Reflections on the Chechen Conflict: Geopolitics, Timing and Transformations
Number of pages
SourceMiddle Eastern Studies, 50, 6, (2014), pp. 870-890
Article / Letter to editor
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Middle Eastern Studies
SubjectNON-RU research; Onderzoek niet-RU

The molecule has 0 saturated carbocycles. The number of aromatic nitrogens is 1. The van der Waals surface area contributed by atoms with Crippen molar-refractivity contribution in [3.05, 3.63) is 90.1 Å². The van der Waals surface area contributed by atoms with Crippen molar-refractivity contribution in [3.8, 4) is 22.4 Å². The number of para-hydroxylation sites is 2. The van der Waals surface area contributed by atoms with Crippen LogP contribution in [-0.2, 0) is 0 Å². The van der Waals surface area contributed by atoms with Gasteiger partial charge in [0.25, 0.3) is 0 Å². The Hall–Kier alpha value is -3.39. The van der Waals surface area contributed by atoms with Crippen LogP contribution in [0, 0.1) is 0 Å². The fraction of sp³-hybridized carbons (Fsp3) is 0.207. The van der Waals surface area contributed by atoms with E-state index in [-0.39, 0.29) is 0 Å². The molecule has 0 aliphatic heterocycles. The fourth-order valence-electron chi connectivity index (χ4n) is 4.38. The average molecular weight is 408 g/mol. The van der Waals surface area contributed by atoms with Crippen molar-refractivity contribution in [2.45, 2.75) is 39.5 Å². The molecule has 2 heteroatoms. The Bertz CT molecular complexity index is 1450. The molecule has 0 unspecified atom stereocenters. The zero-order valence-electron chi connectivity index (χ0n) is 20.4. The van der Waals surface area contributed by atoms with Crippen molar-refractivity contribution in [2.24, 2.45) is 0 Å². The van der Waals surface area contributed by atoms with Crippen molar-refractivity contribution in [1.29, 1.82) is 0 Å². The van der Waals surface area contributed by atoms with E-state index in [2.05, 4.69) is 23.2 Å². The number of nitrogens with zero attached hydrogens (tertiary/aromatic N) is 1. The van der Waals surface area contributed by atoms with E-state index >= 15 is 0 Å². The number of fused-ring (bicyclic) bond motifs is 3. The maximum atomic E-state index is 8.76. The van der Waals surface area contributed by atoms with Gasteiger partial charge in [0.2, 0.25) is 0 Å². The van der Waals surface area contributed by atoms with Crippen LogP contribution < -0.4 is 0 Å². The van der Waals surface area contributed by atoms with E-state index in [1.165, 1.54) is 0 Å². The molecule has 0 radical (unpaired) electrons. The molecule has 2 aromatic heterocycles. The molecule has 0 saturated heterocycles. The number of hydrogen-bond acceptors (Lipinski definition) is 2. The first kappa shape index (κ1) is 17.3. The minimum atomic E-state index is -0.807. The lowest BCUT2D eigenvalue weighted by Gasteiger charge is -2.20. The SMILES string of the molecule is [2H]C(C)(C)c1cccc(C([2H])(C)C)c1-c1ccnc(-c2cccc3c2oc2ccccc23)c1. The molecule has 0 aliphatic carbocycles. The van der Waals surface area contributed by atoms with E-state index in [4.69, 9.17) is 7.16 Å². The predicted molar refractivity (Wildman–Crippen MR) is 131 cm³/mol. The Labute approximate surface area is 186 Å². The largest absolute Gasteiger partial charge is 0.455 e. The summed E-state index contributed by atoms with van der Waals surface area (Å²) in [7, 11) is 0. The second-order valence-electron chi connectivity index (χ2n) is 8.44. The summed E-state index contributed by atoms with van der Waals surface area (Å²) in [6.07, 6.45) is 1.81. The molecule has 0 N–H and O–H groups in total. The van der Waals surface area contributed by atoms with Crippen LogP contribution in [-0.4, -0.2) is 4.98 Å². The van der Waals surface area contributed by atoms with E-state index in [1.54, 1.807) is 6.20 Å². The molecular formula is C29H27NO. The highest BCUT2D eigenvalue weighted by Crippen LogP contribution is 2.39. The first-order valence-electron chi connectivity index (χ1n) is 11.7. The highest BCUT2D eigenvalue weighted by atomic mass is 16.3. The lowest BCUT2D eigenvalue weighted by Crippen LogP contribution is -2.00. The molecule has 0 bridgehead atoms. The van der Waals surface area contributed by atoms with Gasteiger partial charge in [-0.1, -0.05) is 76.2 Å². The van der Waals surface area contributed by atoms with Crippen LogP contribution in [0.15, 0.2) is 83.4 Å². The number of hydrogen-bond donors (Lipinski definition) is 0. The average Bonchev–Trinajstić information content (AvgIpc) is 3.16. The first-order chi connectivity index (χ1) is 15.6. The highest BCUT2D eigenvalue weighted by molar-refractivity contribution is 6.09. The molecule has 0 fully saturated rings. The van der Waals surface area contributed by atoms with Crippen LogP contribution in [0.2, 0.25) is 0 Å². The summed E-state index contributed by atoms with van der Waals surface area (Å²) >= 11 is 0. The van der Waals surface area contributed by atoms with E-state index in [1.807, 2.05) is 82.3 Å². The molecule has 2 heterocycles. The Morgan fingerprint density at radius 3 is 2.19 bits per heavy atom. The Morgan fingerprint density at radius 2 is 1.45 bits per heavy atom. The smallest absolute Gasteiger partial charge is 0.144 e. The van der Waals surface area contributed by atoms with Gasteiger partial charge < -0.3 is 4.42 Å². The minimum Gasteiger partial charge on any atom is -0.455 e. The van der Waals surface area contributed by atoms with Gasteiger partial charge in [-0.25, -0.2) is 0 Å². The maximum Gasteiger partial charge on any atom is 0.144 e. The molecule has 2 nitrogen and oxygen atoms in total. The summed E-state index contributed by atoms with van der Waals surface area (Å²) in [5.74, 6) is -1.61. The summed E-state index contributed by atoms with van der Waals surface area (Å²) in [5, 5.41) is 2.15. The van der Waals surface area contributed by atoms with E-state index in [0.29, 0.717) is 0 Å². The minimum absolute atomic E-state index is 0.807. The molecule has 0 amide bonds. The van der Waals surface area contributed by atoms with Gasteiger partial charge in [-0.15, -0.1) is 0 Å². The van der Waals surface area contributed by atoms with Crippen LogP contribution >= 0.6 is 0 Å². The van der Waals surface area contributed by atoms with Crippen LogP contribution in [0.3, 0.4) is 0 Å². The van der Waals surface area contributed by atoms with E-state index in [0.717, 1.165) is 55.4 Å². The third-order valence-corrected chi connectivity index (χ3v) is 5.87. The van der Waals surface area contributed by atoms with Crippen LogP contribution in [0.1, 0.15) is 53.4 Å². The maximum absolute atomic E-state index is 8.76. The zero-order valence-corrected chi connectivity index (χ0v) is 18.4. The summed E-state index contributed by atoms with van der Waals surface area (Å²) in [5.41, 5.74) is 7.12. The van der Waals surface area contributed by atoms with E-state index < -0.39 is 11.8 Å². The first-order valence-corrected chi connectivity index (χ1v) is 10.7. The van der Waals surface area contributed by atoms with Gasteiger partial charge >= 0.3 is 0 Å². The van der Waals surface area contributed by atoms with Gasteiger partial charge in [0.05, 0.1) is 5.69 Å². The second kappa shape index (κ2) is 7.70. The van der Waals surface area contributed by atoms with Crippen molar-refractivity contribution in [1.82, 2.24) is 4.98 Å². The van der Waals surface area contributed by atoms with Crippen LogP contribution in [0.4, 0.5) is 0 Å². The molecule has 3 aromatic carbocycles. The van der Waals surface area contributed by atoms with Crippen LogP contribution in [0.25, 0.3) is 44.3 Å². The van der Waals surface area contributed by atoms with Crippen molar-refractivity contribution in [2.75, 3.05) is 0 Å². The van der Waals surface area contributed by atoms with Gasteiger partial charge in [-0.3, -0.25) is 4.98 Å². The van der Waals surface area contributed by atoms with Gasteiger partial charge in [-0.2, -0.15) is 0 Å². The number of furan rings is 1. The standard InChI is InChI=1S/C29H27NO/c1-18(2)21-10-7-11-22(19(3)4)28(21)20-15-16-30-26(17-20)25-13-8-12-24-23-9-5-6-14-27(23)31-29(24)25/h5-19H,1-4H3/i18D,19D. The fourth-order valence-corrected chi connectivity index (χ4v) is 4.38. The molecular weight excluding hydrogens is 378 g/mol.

The Chechen Conflict is the most fatal and protracted conflict in the post-Soviet space. While it is the most discussed conflict there, it is also the least understood. Many contradicting accounts of it exist, and still many questions remain unanswered. One reason is that the nature of this conflict has changed over time. Unlike what many - particularly Western - analysts think, it is not a religious conflict. It began as an ethno-nationalist separatist conflict but only later was it infiltrated by extremist Salafis/Wahhabis. At this moment a war is going on between the local Chechen and the central Russian governments against the Salafi/Wahhabi Emirate of the Caucasus. Chechnya is the only autonomous region in Russia in which a separatist movement had been successful. The possible reasons are the peculiarities of the Caucasus; especially its mosaic type of ethnogeographic configuration and the traumatic past of many of its peoples. Another important factor in the explanation of such a separatist conflict in Chechnya - and nowhere else in the North Caucasus - is the fact that only in Chechnya has a titular minority enjoyed a dominant demographic position. This paper also discusses issues such as the nature of Islam in Chechnya and the Russian geopolitical codes.
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